On the challenges of Digital Transformation in Management Education

10 Jan 2018

WRITTEN BY Mylonopoulos Nikos
Associate Professor of Digital Business


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Dr. Nikos Mylonopoulos,  was one of the speakers of the first Ed Tech seminar, organized by CEEMAN and entitled "Challenges of Digital Transformation in Management Education". 

During the event he gave a short interview and talked about  digitalization in education. 


  • What do you think are the main challenges of digitalization in management education?

I see this program from the following perspective. We are preparing students today for the next 30 or 40 years.  It is our responsibility to look deep into the future and decide how we are going to best educate them for the technological and other challenges they will be facing in the 2040s or 2050s, when the world is going to be very different. 


There are two main things, first, we need to take responsibility for the kind of content that we provide, the digital skills that we develop, but also the managerial competences that today’s students are going to be needing in the future.  Second, to deploy the tools that we use to pursue our educational goals in an efficient and skillful way. In a way that maximizes the potential of each learning environment, to make the most of face to face interaction and at the same time taking advantage of digital tools.  Still today, too many contact hours are “wasted” on one-way transfer of facts, a process which is much better carried out online. One we embrace online channels for this part of the learning process, we can take advantage of face time for the cultivation of tacit expertise, critical appreciation and performative learning.


Today we observe digital companies and large conglomerates trying to put in place more agile management structures in processes. It is still an open question what shape these agile practices will take in businesses but we need to teach our students agile values and practices, the principles and practices of experimentation and lean entrepreneurship, the principles and practices of design thinking. These are the sorts of managerial skills that we should cultivate as opposed to command and control management models that we are accustomed with.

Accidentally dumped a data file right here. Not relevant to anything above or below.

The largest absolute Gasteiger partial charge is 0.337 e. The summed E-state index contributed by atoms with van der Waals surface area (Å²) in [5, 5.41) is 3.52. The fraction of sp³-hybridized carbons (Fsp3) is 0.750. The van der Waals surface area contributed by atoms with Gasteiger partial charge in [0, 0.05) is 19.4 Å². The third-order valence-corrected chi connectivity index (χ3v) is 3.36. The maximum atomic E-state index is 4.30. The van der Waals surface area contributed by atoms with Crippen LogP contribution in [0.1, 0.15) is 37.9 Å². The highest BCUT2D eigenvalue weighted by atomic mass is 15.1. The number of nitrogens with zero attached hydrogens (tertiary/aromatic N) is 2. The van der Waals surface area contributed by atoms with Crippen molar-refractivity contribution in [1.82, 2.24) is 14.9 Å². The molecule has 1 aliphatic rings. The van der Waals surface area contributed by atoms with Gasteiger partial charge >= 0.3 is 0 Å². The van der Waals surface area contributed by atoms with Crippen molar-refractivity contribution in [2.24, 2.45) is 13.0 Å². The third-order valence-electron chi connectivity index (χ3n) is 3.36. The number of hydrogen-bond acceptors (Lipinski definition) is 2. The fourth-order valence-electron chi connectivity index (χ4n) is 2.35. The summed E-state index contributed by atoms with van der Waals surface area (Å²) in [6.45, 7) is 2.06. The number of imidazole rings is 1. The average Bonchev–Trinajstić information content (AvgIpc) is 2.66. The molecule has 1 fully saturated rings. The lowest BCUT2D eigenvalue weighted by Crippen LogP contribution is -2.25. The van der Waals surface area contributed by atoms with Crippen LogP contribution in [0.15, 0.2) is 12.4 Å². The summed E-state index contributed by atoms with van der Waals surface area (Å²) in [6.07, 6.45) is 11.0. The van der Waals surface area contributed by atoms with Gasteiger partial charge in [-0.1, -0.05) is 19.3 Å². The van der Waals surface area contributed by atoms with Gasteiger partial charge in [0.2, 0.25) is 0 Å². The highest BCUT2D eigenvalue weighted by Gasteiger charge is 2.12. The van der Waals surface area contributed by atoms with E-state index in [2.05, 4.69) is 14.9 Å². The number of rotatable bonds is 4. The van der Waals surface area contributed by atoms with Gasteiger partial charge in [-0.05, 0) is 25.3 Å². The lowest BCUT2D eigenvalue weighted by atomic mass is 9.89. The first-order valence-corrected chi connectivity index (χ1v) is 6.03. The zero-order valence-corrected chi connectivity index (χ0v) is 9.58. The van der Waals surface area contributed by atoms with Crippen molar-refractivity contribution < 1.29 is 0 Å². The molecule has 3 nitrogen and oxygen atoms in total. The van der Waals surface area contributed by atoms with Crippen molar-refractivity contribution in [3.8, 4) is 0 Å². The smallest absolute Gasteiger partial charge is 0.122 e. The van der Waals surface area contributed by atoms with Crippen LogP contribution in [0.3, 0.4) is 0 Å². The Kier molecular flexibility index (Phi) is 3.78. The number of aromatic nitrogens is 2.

• What is this skills and knowledge gap that needs to be addressed in order to succeed with the digital transition?

There are a number of issues that relate to present and future industry needs.  One is the digital skills that are in high demand today but they are more transient. It’s what the industry needs in the short term, in the next 6 to 24 months. For example, the latest programming language, or the latest digital marketing tools. It is very difficult for universities to keep up to date with technology developments in this field. We have to find ways to use on-line delivery in order to incorporate those skills in our teaching.  Because we are academic institutions and because we have responsibility toward the future, we also need to think carefully about how we bring the humanities and arts into the theory and practices of management.  It is our responsibility to develop leaders who are not only technically competent but are also able to ask critical questions about the direction in which their companies are leading the world. Businesses are the most influential institutions in society, today and into the future. Therefore, business leaders should have a very strong ethical backbone and it is our responsibility to cultivate it. This is often overlooked but remains an urgent challenge for business schools to address.